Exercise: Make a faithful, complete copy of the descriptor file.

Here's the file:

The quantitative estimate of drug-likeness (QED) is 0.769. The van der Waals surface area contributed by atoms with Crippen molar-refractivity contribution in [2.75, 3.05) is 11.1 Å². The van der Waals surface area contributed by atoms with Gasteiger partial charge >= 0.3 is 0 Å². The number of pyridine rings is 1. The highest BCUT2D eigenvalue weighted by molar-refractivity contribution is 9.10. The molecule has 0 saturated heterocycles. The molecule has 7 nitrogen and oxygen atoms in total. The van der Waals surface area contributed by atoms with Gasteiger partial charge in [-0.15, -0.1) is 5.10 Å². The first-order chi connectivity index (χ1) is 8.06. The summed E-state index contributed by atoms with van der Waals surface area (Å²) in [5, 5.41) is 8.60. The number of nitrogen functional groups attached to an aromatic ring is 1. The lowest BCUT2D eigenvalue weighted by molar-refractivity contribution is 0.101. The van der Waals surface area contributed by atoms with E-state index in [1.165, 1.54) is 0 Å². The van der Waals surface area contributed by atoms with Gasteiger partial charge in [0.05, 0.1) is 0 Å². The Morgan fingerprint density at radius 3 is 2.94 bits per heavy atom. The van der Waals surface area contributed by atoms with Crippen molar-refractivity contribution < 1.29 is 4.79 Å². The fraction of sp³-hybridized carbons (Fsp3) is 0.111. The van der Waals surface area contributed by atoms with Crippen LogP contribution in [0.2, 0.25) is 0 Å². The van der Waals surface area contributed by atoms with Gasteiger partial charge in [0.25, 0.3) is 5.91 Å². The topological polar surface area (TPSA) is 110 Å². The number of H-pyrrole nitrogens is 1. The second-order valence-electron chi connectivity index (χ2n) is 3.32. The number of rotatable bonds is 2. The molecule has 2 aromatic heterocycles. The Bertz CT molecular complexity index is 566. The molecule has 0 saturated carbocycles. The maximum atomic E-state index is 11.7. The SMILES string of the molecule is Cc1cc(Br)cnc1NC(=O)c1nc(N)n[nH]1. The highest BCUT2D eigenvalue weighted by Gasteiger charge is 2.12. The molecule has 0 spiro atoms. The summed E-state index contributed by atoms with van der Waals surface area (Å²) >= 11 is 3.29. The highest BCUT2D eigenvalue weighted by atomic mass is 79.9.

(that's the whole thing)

The quantitative estimate of drug-likeness (QED) is 0.769. The van der Waals surface area contributed by atoms with Crippen molar-refractivity contribution in [2.75, 3.05) is 11.1 Å². The van der Waals surface area contributed by atoms with Gasteiger partial charge >= 0.3 is 0 Å². The number of pyridine rings is 1. The highest BCUT2D eigenvalue weighted by molar-refractivity contribution is 9.10. The molecule has 0 saturated heterocycles. The molecule has 7 nitrogen and oxygen atoms in total. The van der Waals surface area contributed by atoms with Gasteiger partial charge in [-0.15, -0.1) is 5.10 Å². The first-order chi connectivity index (χ1) is 8.06. The summed E-state index contributed by atoms with van der Waals surface area (Å²) in [5, 5.41) is 8.60. The number of nitrogen functional groups attached to an aromatic ring is 1. The lowest BCUT2D eigenvalue weighted by molar-refractivity contribution is 0.101. The van der Waals surface area contributed by atoms with E-state index in [1.165, 1.54) is 0 Å². The van der Waals surface area contributed by atoms with Gasteiger partial charge in [0.05, 0.1) is 0 Å². The Morgan fingerprint density at radius 3 is 2.94 bits per heavy atom. The van der Waals surface area contributed by atoms with Crippen molar-refractivity contribution < 1.29 is 4.79 Å². The fraction of sp³-hybridized carbons (Fsp3) is 0.111. The van der Waals surface area contributed by atoms with Crippen LogP contribution in [0.2, 0.25) is 0 Å². The van der Waals surface area contributed by atoms with Gasteiger partial charge in [0.25, 0.3) is 5.91 Å². The topological polar surface area (TPSA) is 110 Å². The number of H-pyrrole nitrogens is 1. The second-order valence-electron chi connectivity index (χ2n) is 3.32. The number of rotatable bonds is 2. The molecule has 2 aromatic heterocycles. The Bertz CT molecular complexity index is 566. The molecule has 0 saturated carbocycles. The maximum atomic E-state index is 11.7. The SMILES string of the molecule is Cc1cc(Br)cnc1NC(=O)c1nc(N)n[nH]1. The highest BCUT2D eigenvalue weighted by Gasteiger charge is 2.12. The molecule has 0 spiro atoms. The summed E-state index contributed by atoms with van der Waals surface area (Å²) >= 11 is 3.29. The highest BCUT2D eigenvalue weighted by atomic mass is 79.9.